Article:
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Surviving Westgate

THE NEW YORKER

September 27, 2013

By James Verini

westgate-attacks-recalled Adam arrived at Westgate a few minutes after noon last Saturday. She parked on an upper terrace in the building’s rear. Nearby, around some tents, a crowd of children and their parents were assembled for a junior-chef cooking contest. One of the mothers invited Adam over. She said that she would come back after her salon appointment. She walked into the mall, whose interior is shaped like a “d,” with stores and restaurants surrounding a central atrium. She went into the Safaricom store.

“Then I heard the sound,” she said. “PAH! There were three shots.” See Full Story


Terror At The Westgate Mall

THE NEW YORKER

September 22, 2013

By James Verini

KENYA-UNREST-ATTACK Ambulances were lining up outside Nairobi’s Westgate Shopping Mall, and helicopters circled overhead. When I arrived Saturday afternoon in the mall’s parking lot, policemen, AK-47s and pistols drawn, were running around, speaking into walkie-talkies. The crowd of journalists and onlookers was growing.

People were reporting that a dozen or more assailants, armed with automatic rifles and grenades, had stormed the mall around lunchtime. After a series of explosions, they had shot, it seemed, whomever they could—men, women, children, the elderly. Estimates of fatalities kept climbing; the siege would last through the night, and by Sunday the Kenyan government would claim fifty-nine dead, a hundred and seventy-five wounded, and dozens missing. Among them, according to news reports, were not just Kenyans, but Americans, Europeans and Canadians. See Full Story


Debate Night in Kenya

THE NEW YORKER

February 20, 2013

By James Verini

Uhuru Kenyatta, Peter Kenneth, Musalia Mudavadi, Martha Karua, Raila OdingaNext month, Kenya will elect a new President, only its fourth since it gained independence from the United Kingdom fifty years ago. And so, last week, the country held its first-ever Presidential debate. Kenyan candidates for office are usually referred to in the British manner, as aspirants, but they study American campaigns, so despite the inexperience it was a slick production. There was an hour’s worth of pre-game commentary, with cutaways to the candidates emerging from chauffeured cars at the auditorium in Nairobi. On the stage, they stood at specially designed curvy, metallic podiums, in front of ceiling-high images of the State House, Kenya’s equivalent of the White House. The moderator interrogated them through a wisp of a headset mic. The debate was broadcast on forty-two television and radio stations and livestreamed on the Internet. See Full Story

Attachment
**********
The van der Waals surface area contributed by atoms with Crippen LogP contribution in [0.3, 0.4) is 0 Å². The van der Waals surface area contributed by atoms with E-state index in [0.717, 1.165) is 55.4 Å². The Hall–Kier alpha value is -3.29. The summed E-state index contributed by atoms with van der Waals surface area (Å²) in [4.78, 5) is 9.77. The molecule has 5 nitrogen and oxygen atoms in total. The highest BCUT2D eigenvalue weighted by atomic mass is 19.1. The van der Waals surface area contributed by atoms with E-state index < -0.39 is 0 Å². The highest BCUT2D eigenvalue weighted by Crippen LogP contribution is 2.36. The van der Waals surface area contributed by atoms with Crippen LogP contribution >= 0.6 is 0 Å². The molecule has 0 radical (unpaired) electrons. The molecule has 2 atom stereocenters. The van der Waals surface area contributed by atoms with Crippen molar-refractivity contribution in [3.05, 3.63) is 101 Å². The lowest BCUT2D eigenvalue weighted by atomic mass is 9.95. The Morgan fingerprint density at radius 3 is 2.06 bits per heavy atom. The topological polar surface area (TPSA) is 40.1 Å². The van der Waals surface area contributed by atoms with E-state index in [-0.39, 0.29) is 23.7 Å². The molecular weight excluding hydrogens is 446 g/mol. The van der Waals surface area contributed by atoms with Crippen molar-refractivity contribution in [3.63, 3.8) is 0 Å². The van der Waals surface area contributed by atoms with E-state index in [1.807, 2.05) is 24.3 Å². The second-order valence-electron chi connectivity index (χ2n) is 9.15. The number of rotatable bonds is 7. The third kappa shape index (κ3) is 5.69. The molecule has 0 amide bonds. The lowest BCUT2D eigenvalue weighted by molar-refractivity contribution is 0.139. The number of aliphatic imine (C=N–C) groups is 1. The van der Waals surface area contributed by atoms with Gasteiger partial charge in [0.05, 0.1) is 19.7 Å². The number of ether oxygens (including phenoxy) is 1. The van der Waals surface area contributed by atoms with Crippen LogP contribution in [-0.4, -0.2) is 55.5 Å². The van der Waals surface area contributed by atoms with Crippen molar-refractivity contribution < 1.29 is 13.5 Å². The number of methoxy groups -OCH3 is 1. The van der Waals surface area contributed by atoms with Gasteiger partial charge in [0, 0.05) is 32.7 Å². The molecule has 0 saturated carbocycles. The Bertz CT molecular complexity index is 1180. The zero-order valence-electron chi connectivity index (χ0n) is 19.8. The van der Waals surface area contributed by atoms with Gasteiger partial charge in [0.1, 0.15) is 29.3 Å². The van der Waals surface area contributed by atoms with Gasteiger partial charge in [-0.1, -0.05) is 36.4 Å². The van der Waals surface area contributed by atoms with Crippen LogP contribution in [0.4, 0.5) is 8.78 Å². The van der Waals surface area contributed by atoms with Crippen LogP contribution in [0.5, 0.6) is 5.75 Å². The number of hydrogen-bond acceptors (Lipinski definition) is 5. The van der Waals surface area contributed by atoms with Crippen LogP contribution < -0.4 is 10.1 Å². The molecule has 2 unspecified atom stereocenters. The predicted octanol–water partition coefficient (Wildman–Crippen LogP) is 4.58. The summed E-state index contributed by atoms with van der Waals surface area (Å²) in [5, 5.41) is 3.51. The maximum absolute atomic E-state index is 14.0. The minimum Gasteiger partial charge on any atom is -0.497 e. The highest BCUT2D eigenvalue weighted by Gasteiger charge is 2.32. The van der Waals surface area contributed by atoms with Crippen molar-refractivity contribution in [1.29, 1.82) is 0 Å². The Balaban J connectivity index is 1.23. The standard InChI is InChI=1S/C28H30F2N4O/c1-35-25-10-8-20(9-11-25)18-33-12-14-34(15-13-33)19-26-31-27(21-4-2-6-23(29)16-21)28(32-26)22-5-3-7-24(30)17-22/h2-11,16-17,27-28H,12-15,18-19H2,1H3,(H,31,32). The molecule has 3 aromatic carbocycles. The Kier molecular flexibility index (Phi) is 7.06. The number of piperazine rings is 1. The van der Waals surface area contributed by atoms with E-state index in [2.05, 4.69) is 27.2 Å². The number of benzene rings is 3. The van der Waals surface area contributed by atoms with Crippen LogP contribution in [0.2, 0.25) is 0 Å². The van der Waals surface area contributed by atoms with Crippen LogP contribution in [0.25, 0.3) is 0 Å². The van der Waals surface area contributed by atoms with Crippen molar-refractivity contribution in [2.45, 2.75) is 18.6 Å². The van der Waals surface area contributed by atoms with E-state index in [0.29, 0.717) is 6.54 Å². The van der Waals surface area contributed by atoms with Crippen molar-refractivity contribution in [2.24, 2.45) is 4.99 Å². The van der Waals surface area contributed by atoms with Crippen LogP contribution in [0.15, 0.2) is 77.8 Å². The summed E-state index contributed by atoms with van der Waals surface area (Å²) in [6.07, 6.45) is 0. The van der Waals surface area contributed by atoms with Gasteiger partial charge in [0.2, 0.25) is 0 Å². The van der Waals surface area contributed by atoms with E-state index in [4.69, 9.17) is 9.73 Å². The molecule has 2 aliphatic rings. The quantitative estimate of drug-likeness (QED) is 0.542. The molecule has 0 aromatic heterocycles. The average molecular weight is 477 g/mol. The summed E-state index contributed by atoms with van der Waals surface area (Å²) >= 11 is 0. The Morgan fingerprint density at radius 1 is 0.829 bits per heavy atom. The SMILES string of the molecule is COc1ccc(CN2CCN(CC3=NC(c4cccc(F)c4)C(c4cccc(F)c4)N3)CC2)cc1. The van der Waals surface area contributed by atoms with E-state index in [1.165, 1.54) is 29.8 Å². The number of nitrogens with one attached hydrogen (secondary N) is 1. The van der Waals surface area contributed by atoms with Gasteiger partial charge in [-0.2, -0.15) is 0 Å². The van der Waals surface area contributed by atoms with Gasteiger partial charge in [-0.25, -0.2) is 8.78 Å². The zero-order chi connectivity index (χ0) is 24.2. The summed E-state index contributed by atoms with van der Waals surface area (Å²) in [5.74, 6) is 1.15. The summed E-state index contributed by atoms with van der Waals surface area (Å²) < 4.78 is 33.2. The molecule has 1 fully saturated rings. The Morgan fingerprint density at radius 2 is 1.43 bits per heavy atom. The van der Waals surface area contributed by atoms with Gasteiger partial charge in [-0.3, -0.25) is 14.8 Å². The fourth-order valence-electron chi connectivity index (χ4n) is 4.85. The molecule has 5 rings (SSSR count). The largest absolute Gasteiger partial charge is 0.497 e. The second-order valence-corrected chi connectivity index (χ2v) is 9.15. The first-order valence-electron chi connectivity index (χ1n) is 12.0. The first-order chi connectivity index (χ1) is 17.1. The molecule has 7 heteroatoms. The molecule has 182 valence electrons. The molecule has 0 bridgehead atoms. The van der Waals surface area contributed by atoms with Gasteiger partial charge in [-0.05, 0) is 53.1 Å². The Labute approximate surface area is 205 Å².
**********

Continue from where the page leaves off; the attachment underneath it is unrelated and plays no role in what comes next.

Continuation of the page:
Christopher Nolan’s Games

THE NEW YORKER

July 19, 2012

By James Verini

For over a decade now, Christopher Nolan, whose “The Dark Knight Rises” opens this Friday, has been awing and taunting us with his restless blockbusters. Nolan has directed “Inception,” “The Dark Knight,” “The Prestige,” “Batman Begins,” “Insomnia,” and the independent “Memento,” which established his reputation in the summer of 2000. That film delighted everyone from university faculty to teen-agers with customized bongs. Since “Memento,” however, Nolan, though more critically praised than many directors and more commercially successful than most (“The Dark Knight” is the twelfth-highest grossing film of all time, and its sequel promises to crack the top ten), has been dismissed by many cineastes as slick and quasi-intellectual. See Full Story


The Talking Heads Song That Explains Talking Heads

THE NEW YORKER

June 14, 2012

By James Verini

In Jonathan Lethem’s new book, “Fear of Music,” a study of the Talking Heads album by the same name and a riff on his emotional history with the band, Lethem refers to an earlier essay of his on the subject: “At the peak, in 1980 or 81, my identification was so complete that I might have wished to wear the album Fear of Music in place of my head so as to be more clearly seen by those around me.” But no sooner has he quoted himself than Lethem applies the eraser of time, deciding “Like everything I’ve ever said about Talking Heads, or about any other thing I’ve loved with such dreadful longing—there’s only a few—this looks to me completely inadequate, even in the extremeness of its claims, or especially for the extremeness of its claims.” See Full Story


A Terrible Act of Reason

THE NEW YORKER

May 17, 2012

By James Verini

Suddenly, self-immolation is everywhere. Yesterday, in Oslo, a man set himself on fire outside the Anders Breivik trial. He follows at least forty Tibetans who have set themselves aflame to protest Chinese rule in the past year. There have also been a series of self-immolations in the Middle East and North Africa. In January, five young Moroccan men auto-cremated (the more accurate term; “self-immolation” technically means any form of self-destruction) following a fifty-two-year-old pensioner in Jordan and an elderly woman in Bahrain. The young men belonged to a group called Unemployed Graduates that had been occupying the Ministry of Higher Education building. They followed upon the action of Mohammed Bouazizi, the Tunisian street vendor, whose self-immolation—inspired by the chronic poverty and corruption of his country—helped incite the Arab Spring. See Full Story